"Festival!" captures classic Newport Folk performances

Released theatrically in 1967, "Festival!," a documentary capturing a series of classic Newport Folk Festival performances from 1963 to 1966 is now out on DVD.

From the press release:

Directed by Academy Award-winning filmmaker Murray Lerner, "Festival!" notably captures Bob Dylan's legendary first electric performance. Segments from "Festival!" are prominently featured in the recently released Dylan documentary, "No Direction Home," directed by Martin Scorsese.

Along with Dylan's performance of "Maggie's Farm" backed by members of the Paul Butterfield Blues Band, and his rehearsal of "Like a Rolling Stone," the film also boasts a constellation of American music stars like Johnny Cash, Joan Baez and Howlin' Wolf, plus an array of seminal folk and blues artists like Son House, Mississippi John Hurt, Sonny Terry and Brownie McGhee.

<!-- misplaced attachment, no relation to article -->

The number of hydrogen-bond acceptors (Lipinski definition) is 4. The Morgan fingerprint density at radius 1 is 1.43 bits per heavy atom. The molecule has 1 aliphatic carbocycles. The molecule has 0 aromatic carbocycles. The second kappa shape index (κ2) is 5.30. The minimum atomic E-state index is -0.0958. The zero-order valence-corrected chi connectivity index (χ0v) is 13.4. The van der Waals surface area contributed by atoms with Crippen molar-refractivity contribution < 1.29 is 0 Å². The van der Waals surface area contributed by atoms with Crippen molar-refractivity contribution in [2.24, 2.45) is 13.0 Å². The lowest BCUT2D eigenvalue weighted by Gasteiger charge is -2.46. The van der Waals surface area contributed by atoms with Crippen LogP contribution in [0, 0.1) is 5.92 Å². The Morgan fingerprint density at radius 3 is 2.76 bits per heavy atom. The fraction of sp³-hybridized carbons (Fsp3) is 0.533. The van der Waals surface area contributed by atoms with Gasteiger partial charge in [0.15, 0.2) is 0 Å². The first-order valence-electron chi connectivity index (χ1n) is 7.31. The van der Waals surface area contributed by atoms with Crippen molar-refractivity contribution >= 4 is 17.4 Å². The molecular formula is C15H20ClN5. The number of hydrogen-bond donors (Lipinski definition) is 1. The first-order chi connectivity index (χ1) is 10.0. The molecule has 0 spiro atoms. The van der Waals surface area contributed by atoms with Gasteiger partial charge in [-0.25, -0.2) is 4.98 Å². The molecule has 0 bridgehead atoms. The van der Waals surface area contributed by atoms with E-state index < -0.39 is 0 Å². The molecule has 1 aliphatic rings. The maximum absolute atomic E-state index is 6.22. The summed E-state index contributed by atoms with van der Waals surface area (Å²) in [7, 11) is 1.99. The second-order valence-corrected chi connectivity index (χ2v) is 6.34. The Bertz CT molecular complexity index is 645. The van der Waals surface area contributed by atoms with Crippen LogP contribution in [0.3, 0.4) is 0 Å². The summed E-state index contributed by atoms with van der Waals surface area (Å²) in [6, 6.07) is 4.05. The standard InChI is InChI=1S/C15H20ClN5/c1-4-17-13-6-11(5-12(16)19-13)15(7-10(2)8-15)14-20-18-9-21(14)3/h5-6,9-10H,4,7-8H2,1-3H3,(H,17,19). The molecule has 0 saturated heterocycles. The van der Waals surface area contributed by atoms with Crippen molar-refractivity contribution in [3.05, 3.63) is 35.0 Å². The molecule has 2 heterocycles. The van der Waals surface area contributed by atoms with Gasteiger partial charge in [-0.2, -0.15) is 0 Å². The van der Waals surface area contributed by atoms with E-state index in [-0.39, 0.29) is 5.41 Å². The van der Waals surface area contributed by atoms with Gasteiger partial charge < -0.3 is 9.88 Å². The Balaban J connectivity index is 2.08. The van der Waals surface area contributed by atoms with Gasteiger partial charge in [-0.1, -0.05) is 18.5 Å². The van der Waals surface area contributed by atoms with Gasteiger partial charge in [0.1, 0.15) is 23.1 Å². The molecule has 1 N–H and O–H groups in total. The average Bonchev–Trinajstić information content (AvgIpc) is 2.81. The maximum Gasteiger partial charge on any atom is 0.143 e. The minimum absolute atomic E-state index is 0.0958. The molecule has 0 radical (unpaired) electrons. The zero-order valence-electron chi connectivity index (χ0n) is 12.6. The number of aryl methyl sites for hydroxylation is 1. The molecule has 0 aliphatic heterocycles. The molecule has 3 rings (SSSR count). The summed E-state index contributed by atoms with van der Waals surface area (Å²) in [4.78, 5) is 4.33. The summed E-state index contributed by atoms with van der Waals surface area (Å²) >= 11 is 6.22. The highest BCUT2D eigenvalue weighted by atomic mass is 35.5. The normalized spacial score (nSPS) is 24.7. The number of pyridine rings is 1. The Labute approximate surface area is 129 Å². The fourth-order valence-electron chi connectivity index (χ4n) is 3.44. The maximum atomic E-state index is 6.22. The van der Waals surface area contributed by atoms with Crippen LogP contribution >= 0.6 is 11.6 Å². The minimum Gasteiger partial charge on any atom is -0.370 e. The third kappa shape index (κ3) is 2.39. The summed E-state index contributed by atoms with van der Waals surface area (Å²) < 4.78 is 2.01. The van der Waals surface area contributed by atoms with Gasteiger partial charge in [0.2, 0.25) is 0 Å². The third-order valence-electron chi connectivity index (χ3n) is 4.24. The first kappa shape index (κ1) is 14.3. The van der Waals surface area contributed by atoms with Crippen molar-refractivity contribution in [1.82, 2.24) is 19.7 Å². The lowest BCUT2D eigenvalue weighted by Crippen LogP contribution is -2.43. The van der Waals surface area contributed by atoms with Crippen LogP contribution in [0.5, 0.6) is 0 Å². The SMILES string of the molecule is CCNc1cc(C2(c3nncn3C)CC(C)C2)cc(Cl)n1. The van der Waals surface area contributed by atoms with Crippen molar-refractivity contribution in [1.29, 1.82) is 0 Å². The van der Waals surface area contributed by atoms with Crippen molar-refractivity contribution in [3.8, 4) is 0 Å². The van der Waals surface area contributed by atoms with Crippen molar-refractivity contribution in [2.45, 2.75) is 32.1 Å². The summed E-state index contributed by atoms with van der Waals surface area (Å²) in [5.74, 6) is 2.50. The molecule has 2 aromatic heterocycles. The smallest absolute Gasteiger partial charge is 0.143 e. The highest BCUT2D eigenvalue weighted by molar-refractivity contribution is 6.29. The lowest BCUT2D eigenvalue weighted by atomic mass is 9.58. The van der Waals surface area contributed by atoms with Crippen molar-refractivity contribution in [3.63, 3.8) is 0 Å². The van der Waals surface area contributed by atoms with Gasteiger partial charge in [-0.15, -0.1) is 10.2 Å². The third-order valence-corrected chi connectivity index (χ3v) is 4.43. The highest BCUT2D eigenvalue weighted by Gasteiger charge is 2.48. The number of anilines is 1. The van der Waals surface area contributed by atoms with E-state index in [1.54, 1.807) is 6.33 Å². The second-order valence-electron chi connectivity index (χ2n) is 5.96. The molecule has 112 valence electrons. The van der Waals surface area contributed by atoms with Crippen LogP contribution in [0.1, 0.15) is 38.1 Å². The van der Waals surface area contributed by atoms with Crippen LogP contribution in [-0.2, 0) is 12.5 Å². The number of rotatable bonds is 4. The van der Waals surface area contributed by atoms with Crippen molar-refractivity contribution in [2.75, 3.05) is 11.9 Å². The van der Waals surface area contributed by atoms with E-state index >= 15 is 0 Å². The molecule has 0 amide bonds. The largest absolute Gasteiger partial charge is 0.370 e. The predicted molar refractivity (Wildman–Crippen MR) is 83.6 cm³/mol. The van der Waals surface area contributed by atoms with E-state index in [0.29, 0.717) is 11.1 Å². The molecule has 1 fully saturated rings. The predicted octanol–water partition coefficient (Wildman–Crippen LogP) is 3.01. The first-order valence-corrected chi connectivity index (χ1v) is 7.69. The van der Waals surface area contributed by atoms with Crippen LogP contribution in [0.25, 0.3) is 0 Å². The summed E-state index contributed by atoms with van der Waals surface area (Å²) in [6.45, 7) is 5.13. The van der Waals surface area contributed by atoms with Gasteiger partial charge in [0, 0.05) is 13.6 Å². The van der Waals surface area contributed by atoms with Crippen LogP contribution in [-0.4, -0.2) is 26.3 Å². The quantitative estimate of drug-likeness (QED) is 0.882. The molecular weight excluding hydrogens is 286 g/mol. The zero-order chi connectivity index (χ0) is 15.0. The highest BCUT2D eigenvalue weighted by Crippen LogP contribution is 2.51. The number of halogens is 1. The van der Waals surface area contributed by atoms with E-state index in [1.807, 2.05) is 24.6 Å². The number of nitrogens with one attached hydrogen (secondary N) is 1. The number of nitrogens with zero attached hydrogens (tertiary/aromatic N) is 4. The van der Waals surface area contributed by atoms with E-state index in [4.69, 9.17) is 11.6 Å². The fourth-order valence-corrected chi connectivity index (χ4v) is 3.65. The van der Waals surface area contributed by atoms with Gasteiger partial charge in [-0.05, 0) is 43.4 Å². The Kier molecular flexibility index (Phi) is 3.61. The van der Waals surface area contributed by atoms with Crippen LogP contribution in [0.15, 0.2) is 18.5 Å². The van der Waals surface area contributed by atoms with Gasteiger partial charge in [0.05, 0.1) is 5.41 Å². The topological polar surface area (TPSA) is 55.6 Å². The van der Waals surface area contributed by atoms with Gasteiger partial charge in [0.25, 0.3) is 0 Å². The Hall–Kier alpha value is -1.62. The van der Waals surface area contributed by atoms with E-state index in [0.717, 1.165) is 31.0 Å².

On its original theatrical release, "Festival!" was nominated for an Academy Award and honored at every prestigious film festival of the day. The San Francisco Chronicle wrote, "It is a masterpiece," while The Hollywood Reporter called it, "one of the best documentary films in years and one of the best American films of this year." The Christian Science Monitor praised its "sharp-edged honesty which induces one to wish it would go on forever." "Festival!" set the bar high, and as the first of the youth counterculture festival films, had considerable influence on every music documentary that would follow -- "Gimme Shelter," "Woodstock," etc.

The big stars of 60s folk music are represented in full: Peter, Paul and Mary sing their signature versions of "If I Had A Hammer," "The Times They Are A Changin'," and "Blowin' in The Wind," and Pete Seeger, Donovan, Judy Collins and Joan Baez each deliver impassioned performances. The film includes aforementioned blues legends like Howlin' Wolf, Son House, Mississippi John Hurt, Sonny Terry and Brownie McGhee, as well as the Chicago big band blues revivalists the Paul Butterfield Blues Band.

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